Steve Wyn-Harris, communicator and farmer
Steve Wyn-Harris has combined sheep and beef farming, Coopworth sheep breeding, farm forestry, hosting a twice-weekly radio show and writing a weekly column for farming newspapers, for which he has received many awards. He is a born communicator and loves talking about farming and life’s challenges, rewards and mishaps.
Steve and his wife Jane began farming in Central Hawke’s Bay in 1983, after Steve graduated from Lincoln with a Bachelor of Commerce (Agricultural) and have subsequently expanded the property from 180ha to 360ha (320ha in pasture and the balance (11%) in forestry, tree crops and shelter). They have three sons, Jason, Hugh and Matt. The livestock farming operations are a high-performance Coopworth sheep stud (total sheep comprise 65% of stock units) and dairy bulls for beef (35%).
Steve has worked in agricultural media for more than 20 years, in both radio and print. He has hosted The Local Cockies Hour, on Central FM radio, (Tuesdays and Thursdays, 12 noon to 1pm) since 1998. The role involves locating and organising eight interviewees each week, interviewing them usually live and at the same time managing the technology and broadcast itself. He has done a weekly slot on The Country on Newstalk ZB stations with Jamie MacKay, covering farming, politics and sport for 15 years.
He also chats with Jessie Mulligan on National Radio every six to eight weeks, on city questions regarding farming and rural life. That is what Steve considers his most useful media work for the primary sector, bringing greater understanding between urban and rural communities.
He has written a weekly column for farming newspapers since 1996, firstly the NZ Farmer, then Straight Furrow and most recently The New Zealand Farmers Weekly, always under the tag line “From the Ridge”. Mostly these are comments on seasonal and political matters affecting agriculture, sometimes about his family. One with a big impact was about the time when Steve thought he had turned his back and lost a son in a farm dam and his terror in trying to find the supposedly drowned boy, only to have him reappear on land from a hidden place. Steve was awarded the Landcorp Agricultural Communicator of the Year in 2012.
The Wyn-Harris farm was a Meat and Wool NZ Monitor Farm from 2000 to 2004, after winning several local awards in the 1990s. The property is also used as a show farm to promote a positive view of NZ agriculture with visits from the likes of foreign journalists and visitors, supermarket meat importers and politicians, including four cabinet ministers, and was featured on Country Calendar in 2012.
Steve served six years on the board of Landcorp (2002-8) and nine years, or three terms, as an elected director of Farmlands Co-op.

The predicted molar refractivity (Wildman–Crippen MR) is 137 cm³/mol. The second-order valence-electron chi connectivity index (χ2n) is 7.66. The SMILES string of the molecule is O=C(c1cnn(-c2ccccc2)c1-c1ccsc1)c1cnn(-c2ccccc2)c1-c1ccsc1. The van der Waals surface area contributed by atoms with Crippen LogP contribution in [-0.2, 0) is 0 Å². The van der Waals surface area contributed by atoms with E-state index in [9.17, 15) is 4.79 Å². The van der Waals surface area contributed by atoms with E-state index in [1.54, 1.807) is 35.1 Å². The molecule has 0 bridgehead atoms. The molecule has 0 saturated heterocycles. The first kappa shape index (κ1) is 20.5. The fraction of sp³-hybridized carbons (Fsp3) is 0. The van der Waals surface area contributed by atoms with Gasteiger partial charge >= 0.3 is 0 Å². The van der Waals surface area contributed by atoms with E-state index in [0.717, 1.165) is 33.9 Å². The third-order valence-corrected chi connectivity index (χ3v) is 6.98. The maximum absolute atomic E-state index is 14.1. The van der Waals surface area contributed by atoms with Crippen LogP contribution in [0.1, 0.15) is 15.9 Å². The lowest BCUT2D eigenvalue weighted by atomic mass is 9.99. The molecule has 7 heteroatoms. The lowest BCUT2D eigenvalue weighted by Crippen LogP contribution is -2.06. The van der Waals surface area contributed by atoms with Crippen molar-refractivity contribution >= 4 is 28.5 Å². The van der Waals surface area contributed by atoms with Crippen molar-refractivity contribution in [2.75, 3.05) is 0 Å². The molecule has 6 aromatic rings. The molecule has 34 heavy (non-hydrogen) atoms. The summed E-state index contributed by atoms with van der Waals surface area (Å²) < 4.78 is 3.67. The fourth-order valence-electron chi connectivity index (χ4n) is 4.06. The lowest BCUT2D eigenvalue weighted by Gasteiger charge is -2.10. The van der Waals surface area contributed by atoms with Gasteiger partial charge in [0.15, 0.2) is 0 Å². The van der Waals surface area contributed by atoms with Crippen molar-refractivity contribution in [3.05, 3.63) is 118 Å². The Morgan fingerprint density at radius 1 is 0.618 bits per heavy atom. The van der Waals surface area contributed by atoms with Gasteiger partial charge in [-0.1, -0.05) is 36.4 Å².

In 2004 Steve was Hawke’s Bay Farmer of the Year and in 2011, Steve and Jane won the inaugural East Coast Ballance Farm Environment Supreme Award. In 2013 he was Hawke’s Bay Farm Forester of the Year, and in 2014 was declared an individual making a difference to the NZ sheep industry at the NZ Sheep Industry Awards.
The Marlow Coopworth sheep stud was formed by Steve’s parents in 1968 when the breed was established and continues to this day. The objectives are mainstream for the breed – growth, meat and survival, as fertility is now very high and locked in. The stud ewes number 320, along with 1100 to 1200 commercial Coopworth ewes, and the performance of the sheep is similar in both stud and the commercial flock. Scanning of lambs in-utero is over 200% and the number of lambs born per ewes mated is over 160%.
The challenge in the central HB environment is to get as many commercial lambs as possible sent to processing in prime condition at weaning, beginning about 13 weeks after target lambing date of August 1. This 2019 season Steve is in good shape with feed covers and the high and steady lamb schedule price of $9/kg CW means he has less anxiety about finishing lambs early before the grass runs out and can wait a little longer for weights to go up. A weaning draft of 480 lambs at 17.1kg averaged $151 net.
Last season had a poor spring and he still managed 50% of lambs away at weaning, off the mothers, which is the most efficient way of producing prime lambs for his one-man farming operation. His best figure has been 76% of lambs dispatched at weaning, a commendable performance from the majority of ewes that have twins. To achieve that live weight at weaning the lambs have to be gaining 250-300g/day from birth.
All unit loads of lambs go to the local Takapau Silver Fern Farms plant and after being picked up in the early morning are generally processed by midday.
The early drafts average 17kg CW and the ones later in the season are 18-20kg. Mixed-age commercial ewes are bred to Poll Dorset rams for terminal lambs, both male and female. Lambs have to be 33-34kg LW minimum at weaning to go to the works.
Technologies are employed on farm such as ultrasound and CT scanning, EID tagging and genetic testing seeking genes of interest and identifying unwanted genes.
Showdown Productions Ltd – Rural Delivery Series 15 2020